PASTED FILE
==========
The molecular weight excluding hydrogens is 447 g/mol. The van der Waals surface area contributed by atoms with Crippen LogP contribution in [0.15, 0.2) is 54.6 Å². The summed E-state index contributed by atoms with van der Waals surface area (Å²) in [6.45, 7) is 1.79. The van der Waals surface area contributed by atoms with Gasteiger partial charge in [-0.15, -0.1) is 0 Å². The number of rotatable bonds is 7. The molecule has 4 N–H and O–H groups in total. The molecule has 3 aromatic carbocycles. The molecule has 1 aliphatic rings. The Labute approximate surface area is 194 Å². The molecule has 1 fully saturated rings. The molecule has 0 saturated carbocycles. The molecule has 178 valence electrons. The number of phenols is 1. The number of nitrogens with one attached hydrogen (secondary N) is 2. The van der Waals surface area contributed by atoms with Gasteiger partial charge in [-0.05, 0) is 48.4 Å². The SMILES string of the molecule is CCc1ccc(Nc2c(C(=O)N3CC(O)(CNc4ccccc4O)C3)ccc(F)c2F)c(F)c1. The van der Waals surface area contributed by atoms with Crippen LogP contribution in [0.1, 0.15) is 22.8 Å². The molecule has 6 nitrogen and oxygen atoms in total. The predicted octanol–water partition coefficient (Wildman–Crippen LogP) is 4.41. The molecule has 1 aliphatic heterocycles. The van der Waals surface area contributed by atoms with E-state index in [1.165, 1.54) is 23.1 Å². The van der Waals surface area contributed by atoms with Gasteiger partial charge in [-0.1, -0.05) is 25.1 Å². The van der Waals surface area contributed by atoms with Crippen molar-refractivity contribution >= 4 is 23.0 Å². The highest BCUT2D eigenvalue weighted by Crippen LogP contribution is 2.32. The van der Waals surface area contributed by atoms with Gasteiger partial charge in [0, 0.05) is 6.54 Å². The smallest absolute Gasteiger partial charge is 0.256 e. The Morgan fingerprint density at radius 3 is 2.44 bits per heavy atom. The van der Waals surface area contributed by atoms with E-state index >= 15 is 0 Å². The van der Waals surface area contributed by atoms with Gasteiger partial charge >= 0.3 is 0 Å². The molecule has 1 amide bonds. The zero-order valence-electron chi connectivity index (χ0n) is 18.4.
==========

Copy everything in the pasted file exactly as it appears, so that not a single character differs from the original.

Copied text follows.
The molecular weight excluding hydrogens is 447 g/mol. The van der Waals surface area contributed by atoms with Crippen LogP contribution in [0.15, 0.2) is 54.6 Å². The summed E-state index contributed by atoms with van der Waals surface area (Å²) in [6.45, 7) is 1.79. The van der Waals surface area contributed by atoms with Gasteiger partial charge in [-0.15, -0.1) is 0 Å². The number of rotatable bonds is 7. The molecule has 4 N–H and O–H groups in total. The molecule has 3 aromatic carbocycles. The molecule has 1 aliphatic rings. The Labute approximate surface area is 194 Å². The molecule has 1 fully saturated rings. The molecule has 0 saturated carbocycles. The molecule has 178 valence electrons. The number of phenols is 1. The number of nitrogens with one attached hydrogen (secondary N) is 2. The van der Waals surface area contributed by atoms with Gasteiger partial charge in [-0.05, 0) is 48.4 Å². The SMILES string of the molecule is CCc1ccc(Nc2c(C(=O)N3CC(O)(CNc4ccccc4O)C3)ccc(F)c2F)c(F)c1. The van der Waals surface area contributed by atoms with Crippen LogP contribution in [0.1, 0.15) is 22.8 Å². The molecule has 6 nitrogen and oxygen atoms in total. The predicted octanol–water partition coefficient (Wildman–Crippen LogP) is 4.41. The molecule has 1 aliphatic heterocycles. The van der Waals surface area contributed by atoms with E-state index in [1.165, 1.54) is 23.1 Å². The van der Waals surface area contributed by atoms with Gasteiger partial charge in [-0.1, -0.05) is 25.1 Å². The van der Waals surface area contributed by atoms with Crippen molar-refractivity contribution >= 4 is 23.0 Å². The highest BCUT2D eigenvalue weighted by Crippen LogP contribution is 2.32. The van der Waals surface area contributed by atoms with Gasteiger partial charge in [0, 0.05) is 6.54 Å². The smallest absolute Gasteiger partial charge is 0.256 e. The Morgan fingerprint density at radius 3 is 2.44 bits per heavy atom. The van der Waals surface area contributed by atoms with E-state index >= 15 is 0 Å². The van der Waals surface area contributed by atoms with Gasteiger partial charge >= 0.3 is 0 Å². The molecule has 1 amide bonds. The zero-order valence-electron chi connectivity index (χ0n) is 18.4.